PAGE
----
The last customers on the showroom floor had been fussing with the Haltbar for twenty minutes. They opened the French doors, stuck their heads inside, and pulled out the food bins. She made coffee with the Keurig and sipped from a plastic cup as he studied the freezer compartment. They pushed the refrigerator this way on its rubber wheels, then the other. Joe took a brochure from the counter. “Hey, folks. Thanks for coming in.” [continued]

A can of Missoulian news, please

The quality of small-market newspapers such as the Missoulian rises and falls on the zeal of its editors and the resources allotted to its reporters. Ever since Gwen Florio and Keila Szpaller fled the paper during the last 18 months the coverage of local news in the paper has deteriorated.

Take for example the edition published on Monday, May 16, 2022. The front page featured four articles: “The Sanctity of Space,” written by the Anchorage Daily News; “Census Undercount Decreases Funding,” written by Kaiser Health News, and interviews with the Dem and Goper candidates for Montana’s new House seat, written by the Lee State Bureau. Missoulian reporters had nothing to do with any of these.

A day earlier the paper published canned reviews of three nonfiction book that were first published in the Minneapolis Star-Tribune and the Pittsburgh Post-Gazette. The paper also prints the same photos day after day, such as the one showing the Dem House hopefuls. Over the past year the paper has been repeatedly embarrassed after being scooped by websites such as the Daily Montanan and the Montana Free Press and even the Kaimin, the University of Montana’s excellent student newspaper.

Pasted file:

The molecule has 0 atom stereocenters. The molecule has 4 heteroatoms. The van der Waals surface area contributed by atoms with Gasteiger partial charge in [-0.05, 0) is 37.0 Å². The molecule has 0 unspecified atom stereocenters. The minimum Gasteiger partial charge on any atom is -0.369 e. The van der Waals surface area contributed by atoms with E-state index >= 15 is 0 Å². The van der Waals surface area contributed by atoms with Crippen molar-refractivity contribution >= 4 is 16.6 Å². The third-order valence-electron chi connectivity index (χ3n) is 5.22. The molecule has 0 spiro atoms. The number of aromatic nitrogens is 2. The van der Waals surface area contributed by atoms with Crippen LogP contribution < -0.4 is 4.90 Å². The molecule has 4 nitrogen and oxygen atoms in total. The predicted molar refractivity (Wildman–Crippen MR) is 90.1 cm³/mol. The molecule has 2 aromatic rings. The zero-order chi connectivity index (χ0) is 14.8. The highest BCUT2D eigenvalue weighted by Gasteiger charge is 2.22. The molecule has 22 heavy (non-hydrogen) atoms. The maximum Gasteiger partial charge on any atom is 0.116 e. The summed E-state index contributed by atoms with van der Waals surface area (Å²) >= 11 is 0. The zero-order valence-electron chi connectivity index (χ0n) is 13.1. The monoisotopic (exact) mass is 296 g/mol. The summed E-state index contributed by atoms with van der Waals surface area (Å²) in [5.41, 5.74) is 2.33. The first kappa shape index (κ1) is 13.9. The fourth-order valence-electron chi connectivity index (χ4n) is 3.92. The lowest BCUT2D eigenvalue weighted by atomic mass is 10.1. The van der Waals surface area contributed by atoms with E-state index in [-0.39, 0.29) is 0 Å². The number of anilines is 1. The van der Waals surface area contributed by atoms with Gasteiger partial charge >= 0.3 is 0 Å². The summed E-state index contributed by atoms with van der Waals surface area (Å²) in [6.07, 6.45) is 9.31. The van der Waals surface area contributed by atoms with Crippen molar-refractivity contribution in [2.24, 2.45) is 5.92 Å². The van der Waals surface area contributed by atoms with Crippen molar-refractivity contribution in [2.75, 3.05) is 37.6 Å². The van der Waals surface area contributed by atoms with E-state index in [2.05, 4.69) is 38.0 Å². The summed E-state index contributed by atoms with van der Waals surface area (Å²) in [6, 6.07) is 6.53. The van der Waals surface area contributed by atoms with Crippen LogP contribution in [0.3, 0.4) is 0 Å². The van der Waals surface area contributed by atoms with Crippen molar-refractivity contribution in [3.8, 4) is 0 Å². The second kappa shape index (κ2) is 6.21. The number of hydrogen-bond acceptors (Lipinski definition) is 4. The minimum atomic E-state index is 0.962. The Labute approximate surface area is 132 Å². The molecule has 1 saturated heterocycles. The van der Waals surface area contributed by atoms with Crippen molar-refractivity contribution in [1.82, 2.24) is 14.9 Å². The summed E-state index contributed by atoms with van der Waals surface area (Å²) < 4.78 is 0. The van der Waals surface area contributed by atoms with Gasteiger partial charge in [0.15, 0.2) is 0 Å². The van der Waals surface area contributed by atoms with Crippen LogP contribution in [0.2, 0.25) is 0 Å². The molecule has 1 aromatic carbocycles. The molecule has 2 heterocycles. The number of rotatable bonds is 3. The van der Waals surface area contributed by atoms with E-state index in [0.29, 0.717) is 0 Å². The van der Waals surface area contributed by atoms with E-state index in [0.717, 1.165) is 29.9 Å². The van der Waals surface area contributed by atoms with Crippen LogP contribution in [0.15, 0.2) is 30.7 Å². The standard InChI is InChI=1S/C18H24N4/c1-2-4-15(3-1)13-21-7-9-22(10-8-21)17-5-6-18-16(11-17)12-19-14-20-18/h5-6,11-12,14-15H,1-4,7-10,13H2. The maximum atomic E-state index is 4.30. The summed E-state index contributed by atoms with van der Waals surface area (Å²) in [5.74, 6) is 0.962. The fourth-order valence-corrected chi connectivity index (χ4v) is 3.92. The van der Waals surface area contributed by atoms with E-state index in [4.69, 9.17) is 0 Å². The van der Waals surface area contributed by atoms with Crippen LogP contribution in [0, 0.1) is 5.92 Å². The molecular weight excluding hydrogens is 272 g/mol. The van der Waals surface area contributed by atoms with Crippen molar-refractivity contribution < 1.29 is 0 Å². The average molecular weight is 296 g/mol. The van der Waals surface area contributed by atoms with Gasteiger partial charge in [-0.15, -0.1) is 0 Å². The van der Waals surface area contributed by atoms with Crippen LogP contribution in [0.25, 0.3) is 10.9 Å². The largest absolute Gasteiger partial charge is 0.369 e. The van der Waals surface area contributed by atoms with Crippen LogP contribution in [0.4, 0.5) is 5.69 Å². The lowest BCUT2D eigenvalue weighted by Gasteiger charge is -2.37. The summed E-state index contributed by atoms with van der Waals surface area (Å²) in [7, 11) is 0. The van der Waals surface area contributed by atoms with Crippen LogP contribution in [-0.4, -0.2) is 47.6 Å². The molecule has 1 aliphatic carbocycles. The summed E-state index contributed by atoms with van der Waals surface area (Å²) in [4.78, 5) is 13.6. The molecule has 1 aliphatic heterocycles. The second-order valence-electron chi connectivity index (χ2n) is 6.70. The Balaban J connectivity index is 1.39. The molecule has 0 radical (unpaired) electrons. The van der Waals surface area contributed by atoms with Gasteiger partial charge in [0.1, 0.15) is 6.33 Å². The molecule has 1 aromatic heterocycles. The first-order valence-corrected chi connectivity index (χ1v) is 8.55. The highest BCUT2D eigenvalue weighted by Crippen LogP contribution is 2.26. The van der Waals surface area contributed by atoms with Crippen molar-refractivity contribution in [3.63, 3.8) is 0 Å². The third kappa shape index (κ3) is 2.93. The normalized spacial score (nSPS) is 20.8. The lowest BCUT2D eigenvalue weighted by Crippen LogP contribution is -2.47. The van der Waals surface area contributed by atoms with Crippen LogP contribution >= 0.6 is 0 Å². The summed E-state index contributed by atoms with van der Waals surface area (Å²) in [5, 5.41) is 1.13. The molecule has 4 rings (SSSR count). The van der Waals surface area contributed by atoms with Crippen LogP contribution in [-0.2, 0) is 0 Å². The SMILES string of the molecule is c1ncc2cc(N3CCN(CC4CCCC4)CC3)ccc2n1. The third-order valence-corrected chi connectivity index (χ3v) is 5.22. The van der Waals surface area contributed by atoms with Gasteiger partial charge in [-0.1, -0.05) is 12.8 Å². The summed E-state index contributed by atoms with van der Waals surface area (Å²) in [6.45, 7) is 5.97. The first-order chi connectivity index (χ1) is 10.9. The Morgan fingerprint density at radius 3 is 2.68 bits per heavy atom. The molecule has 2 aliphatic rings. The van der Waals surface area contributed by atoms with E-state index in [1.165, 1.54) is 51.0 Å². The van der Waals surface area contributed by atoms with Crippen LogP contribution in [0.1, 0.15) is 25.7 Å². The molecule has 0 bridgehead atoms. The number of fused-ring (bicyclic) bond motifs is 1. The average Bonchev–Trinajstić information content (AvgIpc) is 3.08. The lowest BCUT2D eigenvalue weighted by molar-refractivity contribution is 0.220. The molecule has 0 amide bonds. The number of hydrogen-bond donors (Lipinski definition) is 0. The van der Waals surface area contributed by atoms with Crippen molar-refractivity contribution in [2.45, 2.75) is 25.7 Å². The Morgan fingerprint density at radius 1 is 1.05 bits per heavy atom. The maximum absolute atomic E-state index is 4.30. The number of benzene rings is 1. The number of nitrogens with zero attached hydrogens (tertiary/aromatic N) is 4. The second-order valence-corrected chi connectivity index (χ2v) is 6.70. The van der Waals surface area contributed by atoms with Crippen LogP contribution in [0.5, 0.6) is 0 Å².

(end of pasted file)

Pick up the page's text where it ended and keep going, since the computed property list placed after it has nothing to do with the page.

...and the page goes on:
So what local news should the Missoulian be covering? For one, the city has a large Russian population centered around the Slavic Pentecostal Church west of town. Yet no interviews with these people about the invasion of Ukraine have appeared. Second, the paper has been completely silent about the city’s ludicrous and environmentally harmful poplar plantation. Third, instead of running canned book reviews the Missoulian might consider books by Missoula authors, such as The Last Heir, a history of 20th Century Montana published March 1 by the University of Nebraska Press. [5/18/2022]

Canned news, redux

If less than 10 percent of a daily publication features local news should it call itself a newspaper? For example, take the Sunday Missoulian, published on June 12, 2022 in Missoula (note that adding Montana to the location is unnecessary because there’s only one place named Missoula in the solar system).

In that edition the paper’s reporters produced only four articles. Most of the column inches are filled with wire service news most people have already seen on television or read online, plus canned book reviews from sources such as the Chicago Tribune and Variety and small, murky black-and-white photos. Yet despite its reliance on wire service filler the Missoulian failed to publish a story about a crime scene in a town just down the road: Couer d’Alene. On June 11 thirty one members of a white supremacist hate group called the Patriot Front were arrested there before they could disrupt a gay pride gathering. As reported by most every national publication and network in the U.S., the fascists were charged with conspiracy to riot.

The Missoulian from the second Sunday in June 1922 was more than 25 percent local news. The population in 1922 was 12,000; the population in 2022 is 80,000. But a Martian would assume based on reading both editions that much more was happening in that little town than is happening now in this growing city. [6/12/2022]